“People full of love:” Honouring the bravery and sacrifice of refugee grandparents

Across the world, refugee grandmothers and grandfathers are overcoming adversity while caring for their families and one another.

UNHCR Canada
4 min readSep 9, 2020
Mona and Kaj are Finnish pensioners who have assumed the role of grandparents for 3-year-old Diana, a refugee from Iraq who arrived on the Finnish island of Nagu in 2015. Diana and her father, Azaldeen, fled Iraq after her mother was abducted. © UNHCR/Max-Michel Kolijn

When conflict, violence or war forces refugee families from their countries, seniors are at particular risk of abuse and neglect. Already battling mobility issues and chronic illnesses, being a refugee is another burden which only makes them more vulnerable. Despite their struggles, refugee grandmothers and grandfathers go above and beyond to care for their families. Here are five incredible stories of grandparents from around the world looking after their loved ones and newcomers to their communities.

“Grandpa’s House” becomes a warm home for elderly Venezuelan refugees

Morato, a 75-year-old painter, spends his days creating murals on the walls of Grandpa’s House, a care centre for seniors in Colombia. The lives of those in the quiet residence were changed one day when Venezuelan families fleeing violence and poverty in their country knocked on the door looking for help. The residents of Grandpa’s House welcomed them, offering them a place to sleep and food to eat with the support of UNHCR. In return, the Venezuelan refugees help cook and serve lunch.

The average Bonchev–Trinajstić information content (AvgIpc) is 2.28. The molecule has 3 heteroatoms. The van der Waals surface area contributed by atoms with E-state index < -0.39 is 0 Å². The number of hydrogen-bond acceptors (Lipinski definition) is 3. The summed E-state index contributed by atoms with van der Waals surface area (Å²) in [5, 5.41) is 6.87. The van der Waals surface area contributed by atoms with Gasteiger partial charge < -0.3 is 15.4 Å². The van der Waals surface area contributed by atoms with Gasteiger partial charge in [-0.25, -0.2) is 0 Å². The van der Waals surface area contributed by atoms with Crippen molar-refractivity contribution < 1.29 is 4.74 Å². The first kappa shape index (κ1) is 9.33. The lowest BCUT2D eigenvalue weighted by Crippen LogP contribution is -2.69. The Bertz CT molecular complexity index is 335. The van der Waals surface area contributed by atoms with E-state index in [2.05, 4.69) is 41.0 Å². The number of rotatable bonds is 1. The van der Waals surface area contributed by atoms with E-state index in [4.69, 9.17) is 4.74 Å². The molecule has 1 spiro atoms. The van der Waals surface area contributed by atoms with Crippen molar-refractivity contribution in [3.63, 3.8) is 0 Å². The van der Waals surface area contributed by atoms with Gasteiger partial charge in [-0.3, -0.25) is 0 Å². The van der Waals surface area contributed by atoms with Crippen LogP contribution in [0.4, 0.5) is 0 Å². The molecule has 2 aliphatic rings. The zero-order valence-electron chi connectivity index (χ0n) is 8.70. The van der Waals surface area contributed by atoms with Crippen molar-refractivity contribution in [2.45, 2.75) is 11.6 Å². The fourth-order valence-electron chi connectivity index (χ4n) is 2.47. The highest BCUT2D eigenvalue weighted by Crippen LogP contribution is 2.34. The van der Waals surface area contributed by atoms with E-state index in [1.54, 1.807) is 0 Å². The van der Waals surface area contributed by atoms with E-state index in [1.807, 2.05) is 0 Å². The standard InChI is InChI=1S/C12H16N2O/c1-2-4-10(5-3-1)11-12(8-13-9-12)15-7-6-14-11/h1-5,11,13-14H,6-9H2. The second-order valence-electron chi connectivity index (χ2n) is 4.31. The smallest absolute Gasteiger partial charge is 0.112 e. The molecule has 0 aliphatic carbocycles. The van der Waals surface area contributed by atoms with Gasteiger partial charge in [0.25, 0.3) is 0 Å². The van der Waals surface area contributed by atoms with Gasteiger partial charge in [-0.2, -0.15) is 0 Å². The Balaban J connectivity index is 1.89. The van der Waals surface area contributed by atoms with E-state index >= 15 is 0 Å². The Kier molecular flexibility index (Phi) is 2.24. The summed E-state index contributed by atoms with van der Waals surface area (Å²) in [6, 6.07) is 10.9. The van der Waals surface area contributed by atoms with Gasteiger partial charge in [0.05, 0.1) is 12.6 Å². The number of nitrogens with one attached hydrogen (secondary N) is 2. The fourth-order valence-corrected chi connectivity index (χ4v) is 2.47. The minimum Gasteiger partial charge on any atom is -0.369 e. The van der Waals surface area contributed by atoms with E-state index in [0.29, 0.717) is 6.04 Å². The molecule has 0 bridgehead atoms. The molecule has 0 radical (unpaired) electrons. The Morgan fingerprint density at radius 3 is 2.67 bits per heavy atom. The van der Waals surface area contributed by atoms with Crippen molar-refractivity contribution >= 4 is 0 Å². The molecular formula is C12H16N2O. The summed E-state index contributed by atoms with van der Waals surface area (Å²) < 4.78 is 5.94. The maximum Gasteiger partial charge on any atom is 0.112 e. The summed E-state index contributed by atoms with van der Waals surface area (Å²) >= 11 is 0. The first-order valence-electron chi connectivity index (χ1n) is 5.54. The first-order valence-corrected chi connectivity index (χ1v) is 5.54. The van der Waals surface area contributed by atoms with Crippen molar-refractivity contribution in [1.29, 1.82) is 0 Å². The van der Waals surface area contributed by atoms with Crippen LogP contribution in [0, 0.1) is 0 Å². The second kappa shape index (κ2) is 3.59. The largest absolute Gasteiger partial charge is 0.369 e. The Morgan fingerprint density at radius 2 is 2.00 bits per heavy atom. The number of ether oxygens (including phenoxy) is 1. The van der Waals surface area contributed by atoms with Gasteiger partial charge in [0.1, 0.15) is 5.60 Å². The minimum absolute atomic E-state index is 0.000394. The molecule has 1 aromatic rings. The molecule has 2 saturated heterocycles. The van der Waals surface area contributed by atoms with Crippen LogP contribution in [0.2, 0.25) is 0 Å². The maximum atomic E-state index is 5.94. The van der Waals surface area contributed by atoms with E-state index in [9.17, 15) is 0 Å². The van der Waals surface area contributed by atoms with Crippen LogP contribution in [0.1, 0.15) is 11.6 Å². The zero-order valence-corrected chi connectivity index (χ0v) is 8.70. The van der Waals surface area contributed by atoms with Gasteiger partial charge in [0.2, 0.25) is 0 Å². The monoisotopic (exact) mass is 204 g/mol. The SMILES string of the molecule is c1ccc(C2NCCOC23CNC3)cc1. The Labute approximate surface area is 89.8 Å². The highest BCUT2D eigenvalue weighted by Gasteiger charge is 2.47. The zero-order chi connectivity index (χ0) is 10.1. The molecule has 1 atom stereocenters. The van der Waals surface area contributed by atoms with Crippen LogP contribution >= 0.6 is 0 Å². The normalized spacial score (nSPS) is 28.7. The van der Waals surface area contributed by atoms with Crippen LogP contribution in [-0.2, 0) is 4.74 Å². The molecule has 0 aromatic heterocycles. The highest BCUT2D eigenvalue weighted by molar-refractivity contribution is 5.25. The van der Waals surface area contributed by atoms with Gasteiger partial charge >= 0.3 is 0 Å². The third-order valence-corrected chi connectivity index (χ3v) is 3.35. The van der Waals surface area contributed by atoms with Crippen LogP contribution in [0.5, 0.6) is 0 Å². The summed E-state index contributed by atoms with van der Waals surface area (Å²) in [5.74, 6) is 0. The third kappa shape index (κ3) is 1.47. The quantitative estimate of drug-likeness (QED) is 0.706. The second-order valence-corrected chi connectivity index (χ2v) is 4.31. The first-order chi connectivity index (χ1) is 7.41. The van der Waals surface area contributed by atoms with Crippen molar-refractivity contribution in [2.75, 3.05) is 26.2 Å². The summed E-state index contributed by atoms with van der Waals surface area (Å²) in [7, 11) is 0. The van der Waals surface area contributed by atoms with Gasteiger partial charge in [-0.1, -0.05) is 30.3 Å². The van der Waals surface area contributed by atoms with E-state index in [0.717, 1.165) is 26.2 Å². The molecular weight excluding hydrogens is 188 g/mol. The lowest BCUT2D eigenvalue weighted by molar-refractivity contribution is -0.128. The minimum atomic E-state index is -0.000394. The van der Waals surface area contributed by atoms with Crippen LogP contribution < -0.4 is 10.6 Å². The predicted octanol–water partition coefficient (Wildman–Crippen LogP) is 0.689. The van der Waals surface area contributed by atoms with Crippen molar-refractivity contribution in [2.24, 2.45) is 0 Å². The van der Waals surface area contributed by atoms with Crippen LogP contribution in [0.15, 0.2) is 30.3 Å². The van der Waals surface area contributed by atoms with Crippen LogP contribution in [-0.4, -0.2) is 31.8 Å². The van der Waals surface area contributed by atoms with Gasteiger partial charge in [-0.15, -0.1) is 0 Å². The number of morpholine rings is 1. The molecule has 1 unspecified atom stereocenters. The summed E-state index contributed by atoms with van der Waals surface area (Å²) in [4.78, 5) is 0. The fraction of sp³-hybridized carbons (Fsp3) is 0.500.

“Helping them feels like I am helping my mother or my grandma,” says Susy, who fled Venezuela with her four daughters.

Rohingya grandparents and grandchildren rely on one another as they trek to safety

Rohingya refugee Mabia Khatun, 75, (left) rests after being carried to Bangladesh from Myanmar in a blanket on a bamboo pole as Amina Khatun, 80, her sister in law (right) sits nearby. © UNHCR/Adam Dean

The Rohingya, a largely stateless Muslim minority in Myanmar, have often been victims of persecution. Many families have had to flee, sometimes walking for days and weeks in search of safety in neighbouring Bangladesh. They have done everything they could to care for one another, from children carrying their grandmothers on foot for days on end, to seniors caring for their grandchildren once they arrive in their new settlement. Refugee grandmother Gulbahar fled Myanmar with her nine-year-old granddaughter. They travelled together for 12 days before arriving in Kutupalong refugee camp in Bangladesh, where Gulbahar was reunited with her youngest grandchild. Now, she cares for both of them.

“If we hadn’t come here, we could have died,” Gulbahar says.

A Finnish senior becomes a grandmother figure to young Iraqi refugee

Three-year-old Diana from Iraq and her Finnish ‘grandmother’ Mona. © UNHCR/Max-Michel Kolijn